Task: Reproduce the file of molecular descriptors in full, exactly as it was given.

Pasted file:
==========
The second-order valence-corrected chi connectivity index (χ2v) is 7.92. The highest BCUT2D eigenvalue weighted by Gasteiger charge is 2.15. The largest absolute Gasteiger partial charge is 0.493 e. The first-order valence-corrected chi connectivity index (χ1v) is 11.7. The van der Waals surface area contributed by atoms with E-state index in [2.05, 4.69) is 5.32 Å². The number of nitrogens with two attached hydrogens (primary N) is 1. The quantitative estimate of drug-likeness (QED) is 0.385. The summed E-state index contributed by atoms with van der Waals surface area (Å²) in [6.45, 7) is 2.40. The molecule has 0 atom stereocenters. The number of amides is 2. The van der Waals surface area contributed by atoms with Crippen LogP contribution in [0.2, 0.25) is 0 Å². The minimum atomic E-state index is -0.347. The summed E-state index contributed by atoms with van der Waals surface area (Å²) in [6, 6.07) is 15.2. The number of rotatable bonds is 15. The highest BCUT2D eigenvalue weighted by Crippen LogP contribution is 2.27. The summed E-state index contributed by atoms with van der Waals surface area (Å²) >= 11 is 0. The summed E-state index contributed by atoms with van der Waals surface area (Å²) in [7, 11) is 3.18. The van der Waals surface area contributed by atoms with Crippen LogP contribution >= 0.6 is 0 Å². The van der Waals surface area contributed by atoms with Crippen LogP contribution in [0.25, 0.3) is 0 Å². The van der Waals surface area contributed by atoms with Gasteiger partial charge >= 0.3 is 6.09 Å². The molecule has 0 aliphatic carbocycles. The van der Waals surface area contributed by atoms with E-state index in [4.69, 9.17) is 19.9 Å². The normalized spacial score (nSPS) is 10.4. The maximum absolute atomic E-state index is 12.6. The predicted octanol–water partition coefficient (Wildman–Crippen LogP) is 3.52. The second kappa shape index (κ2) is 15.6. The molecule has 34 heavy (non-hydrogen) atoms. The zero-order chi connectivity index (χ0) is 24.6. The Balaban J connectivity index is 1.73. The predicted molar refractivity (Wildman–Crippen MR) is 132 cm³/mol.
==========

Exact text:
The second-order valence-corrected chi connectivity index (χ2v) is 7.92. The highest BCUT2D eigenvalue weighted by Gasteiger charge is 2.15. The largest absolute Gasteiger partial charge is 0.493 e. The first-order valence-corrected chi connectivity index (χ1v) is 11.7. The van der Waals surface area contributed by atoms with E-state index in [2.05, 4.69) is 5.32 Å². The number of nitrogens with two attached hydrogens (primary N) is 1. The quantitative estimate of drug-likeness (QED) is 0.385. The summed E-state index contributed by atoms with van der Waals surface area (Å²) in [6.45, 7) is 2.40. The molecule has 0 atom stereocenters. The number of amides is 2. The van der Waals surface area contributed by atoms with Crippen LogP contribution in [0.2, 0.25) is 0 Å². The minimum atomic E-state index is -0.347. The summed E-state index contributed by atoms with van der Waals surface area (Å²) in [6, 6.07) is 15.2. The number of rotatable bonds is 15. The highest BCUT2D eigenvalue weighted by Crippen LogP contribution is 2.27. The summed E-state index contributed by atoms with van der Waals surface area (Å²) >= 11 is 0. The summed E-state index contributed by atoms with van der Waals surface area (Å²) in [7, 11) is 3.18. The van der Waals surface area contributed by atoms with Crippen LogP contribution >= 0.6 is 0 Å². The van der Waals surface area contributed by atoms with Crippen LogP contribution in [0.25, 0.3) is 0 Å². The van der Waals surface area contributed by atoms with Gasteiger partial charge >= 0.3 is 6.09 Å². The molecule has 0 aliphatic carbocycles. The van der Waals surface area contributed by atoms with E-state index in [4.69, 9.17) is 19.9 Å². The normalized spacial score (nSPS) is 10.4. The maximum absolute atomic E-state index is 12.6. The predicted octanol–water partition coefficient (Wildman–Crippen LogP) is 3.52. The second kappa shape index (κ2) is 15.6. The molecule has 34 heavy (non-hydrogen) atoms. The zero-order chi connectivity index (χ0) is 24.6. The Balaban J connectivity index is 1.73. The predicted molar refractivity (Wildman–Crippen MR) is 132 cm³/mol.